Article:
Maximizing “Birdy-ness”

Great habitat—but no birds!
Great habitat—but no birds!

“Oh, that’s a great place to go birding—they were everywhere! We had such a long species list and I even got a lifer!”

“Really? We’ve been there and we didn’t see anything—just one House Finch and a Northern Flicker. It was so disappointing!”

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What I Did Last Saturday

rise-and-jackie_cos-cbc_lah_3179Once again, it’s time for Audubon’s Christmas Bird Count (CBC). And once again, I was out with some friends (right), surveying our section of the Colorado Springs count area. Part of our route just involved driving slowly through residential neighborhoods. Other times we parked the car and hiked through various segments of Palmer Park, a large natural area of Ponderosas, yucca and grasses in the middle of town.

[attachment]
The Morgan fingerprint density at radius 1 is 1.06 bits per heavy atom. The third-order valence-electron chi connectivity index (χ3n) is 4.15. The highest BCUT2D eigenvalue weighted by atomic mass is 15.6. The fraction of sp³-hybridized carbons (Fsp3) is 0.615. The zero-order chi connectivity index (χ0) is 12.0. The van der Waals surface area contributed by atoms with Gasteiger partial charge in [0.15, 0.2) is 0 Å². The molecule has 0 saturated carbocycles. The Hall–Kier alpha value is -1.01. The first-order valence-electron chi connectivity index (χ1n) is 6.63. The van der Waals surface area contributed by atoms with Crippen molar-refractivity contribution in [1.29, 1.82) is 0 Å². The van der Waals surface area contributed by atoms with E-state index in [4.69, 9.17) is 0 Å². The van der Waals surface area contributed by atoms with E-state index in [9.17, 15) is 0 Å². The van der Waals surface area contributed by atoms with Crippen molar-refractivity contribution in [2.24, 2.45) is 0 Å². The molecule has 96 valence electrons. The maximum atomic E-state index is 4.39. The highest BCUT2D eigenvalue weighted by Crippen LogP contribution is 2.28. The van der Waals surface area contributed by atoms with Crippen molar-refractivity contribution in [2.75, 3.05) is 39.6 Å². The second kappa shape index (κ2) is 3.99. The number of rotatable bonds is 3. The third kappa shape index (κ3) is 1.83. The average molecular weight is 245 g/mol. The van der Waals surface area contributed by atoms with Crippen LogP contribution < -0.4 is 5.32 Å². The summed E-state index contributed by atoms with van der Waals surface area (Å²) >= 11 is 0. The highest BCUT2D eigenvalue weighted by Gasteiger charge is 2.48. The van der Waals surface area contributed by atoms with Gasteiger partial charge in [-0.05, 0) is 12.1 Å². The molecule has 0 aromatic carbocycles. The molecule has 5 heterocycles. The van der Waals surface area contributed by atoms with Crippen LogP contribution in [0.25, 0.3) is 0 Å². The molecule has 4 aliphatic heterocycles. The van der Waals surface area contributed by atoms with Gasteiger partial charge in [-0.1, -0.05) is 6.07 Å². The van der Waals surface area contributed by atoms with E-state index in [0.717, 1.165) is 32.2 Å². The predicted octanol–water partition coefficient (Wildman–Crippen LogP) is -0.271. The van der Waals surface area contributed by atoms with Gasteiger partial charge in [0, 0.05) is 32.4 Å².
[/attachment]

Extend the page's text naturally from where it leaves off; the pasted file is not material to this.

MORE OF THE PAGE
santa-flamingo_cos-cbc_lah_3190This being Colorado, the weather is just a tad unpredictable. A few years ago we were dealing with temperatures that reached all of 6 degrees and heavy snowfall that created near-whiteout conditions. We kept expecting to encounter a penguin or two. This year the weather was lovely—sunny and relatively warm (with a high of 50 degrees). After our recent cold spell, it seemed almost tropical… so we weren’t too surprised to see a pair of flamingos, all decked out for the holidays.

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New Year, New Birds

downy-woodpecker_cherry-creek-sp-co_lah_2555If you are a serious birder, you probably keep a life list. As any collector understands, adding birds to that list brings a sense of elation, accomplishment and satisfaction. However, if you’ve been birding the same place for very many years, you probably have already seen most of the birds in your area.

How can experienced birders recapture that beginner’s sense of excitement? Along with their cumulative lifetime list, many birders keep year lists. What birds can we find this year? It doesn’t matter how many times we’ve already seen them, it’s fun to start over.

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